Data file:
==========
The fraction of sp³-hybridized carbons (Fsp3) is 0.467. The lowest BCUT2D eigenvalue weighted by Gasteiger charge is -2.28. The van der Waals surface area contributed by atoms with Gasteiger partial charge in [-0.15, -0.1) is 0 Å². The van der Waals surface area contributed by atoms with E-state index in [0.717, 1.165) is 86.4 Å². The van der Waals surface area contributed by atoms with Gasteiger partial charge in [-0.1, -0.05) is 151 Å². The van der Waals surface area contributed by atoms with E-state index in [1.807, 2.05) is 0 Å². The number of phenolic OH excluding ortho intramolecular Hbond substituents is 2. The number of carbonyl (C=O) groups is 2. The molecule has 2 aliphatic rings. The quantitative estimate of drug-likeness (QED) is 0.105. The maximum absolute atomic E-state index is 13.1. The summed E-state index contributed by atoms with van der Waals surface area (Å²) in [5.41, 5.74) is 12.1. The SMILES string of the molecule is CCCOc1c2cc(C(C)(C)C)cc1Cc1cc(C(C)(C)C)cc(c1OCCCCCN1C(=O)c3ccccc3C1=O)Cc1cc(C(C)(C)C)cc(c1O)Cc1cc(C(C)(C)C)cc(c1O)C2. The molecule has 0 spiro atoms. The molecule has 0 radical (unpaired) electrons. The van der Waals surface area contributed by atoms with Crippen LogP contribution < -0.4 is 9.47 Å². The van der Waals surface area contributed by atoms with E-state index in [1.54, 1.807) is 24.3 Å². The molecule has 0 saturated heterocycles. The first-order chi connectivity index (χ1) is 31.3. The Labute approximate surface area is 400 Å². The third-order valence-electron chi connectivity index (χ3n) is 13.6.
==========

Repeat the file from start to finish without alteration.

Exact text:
The fraction of sp³-hybridized carbons (Fsp3) is 0.467. The lowest BCUT2D eigenvalue weighted by Gasteiger charge is -2.28. The van der Waals surface area contributed by atoms with Gasteiger partial charge in [-0.15, -0.1) is 0 Å². The van der Waals surface area contributed by atoms with E-state index in [0.717, 1.165) is 86.4 Å². The van der Waals surface area contributed by atoms with Gasteiger partial charge in [-0.1, -0.05) is 151 Å². The van der Waals surface area contributed by atoms with E-state index in [1.807, 2.05) is 0 Å². The number of phenolic OH excluding ortho intramolecular Hbond substituents is 2. The number of carbonyl (C=O) groups is 2. The molecule has 2 aliphatic rings. The quantitative estimate of drug-likeness (QED) is 0.105. The maximum absolute atomic E-state index is 13.1. The summed E-state index contributed by atoms with van der Waals surface area (Å²) in [5.41, 5.74) is 12.1. The SMILES string of the molecule is CCCOc1c2cc(C(C)(C)C)cc1Cc1cc(C(C)(C)C)cc(c1OCCCCCN1C(=O)c3ccccc3C1=O)Cc1cc(C(C)(C)C)cc(c1O)Cc1cc(C(C)(C)C)cc(c1O)C2. The molecule has 0 spiro atoms. The molecule has 0 radical (unpaired) electrons. The van der Waals surface area contributed by atoms with Crippen LogP contribution < -0.4 is 9.47 Å². The van der Waals surface area contributed by atoms with E-state index in [1.54, 1.807) is 24.3 Å². The molecule has 0 saturated heterocycles. The first-order chi connectivity index (χ1) is 31.3. The Labute approximate surface area is 400 Å². The third-order valence-electron chi connectivity index (χ3n) is 13.6.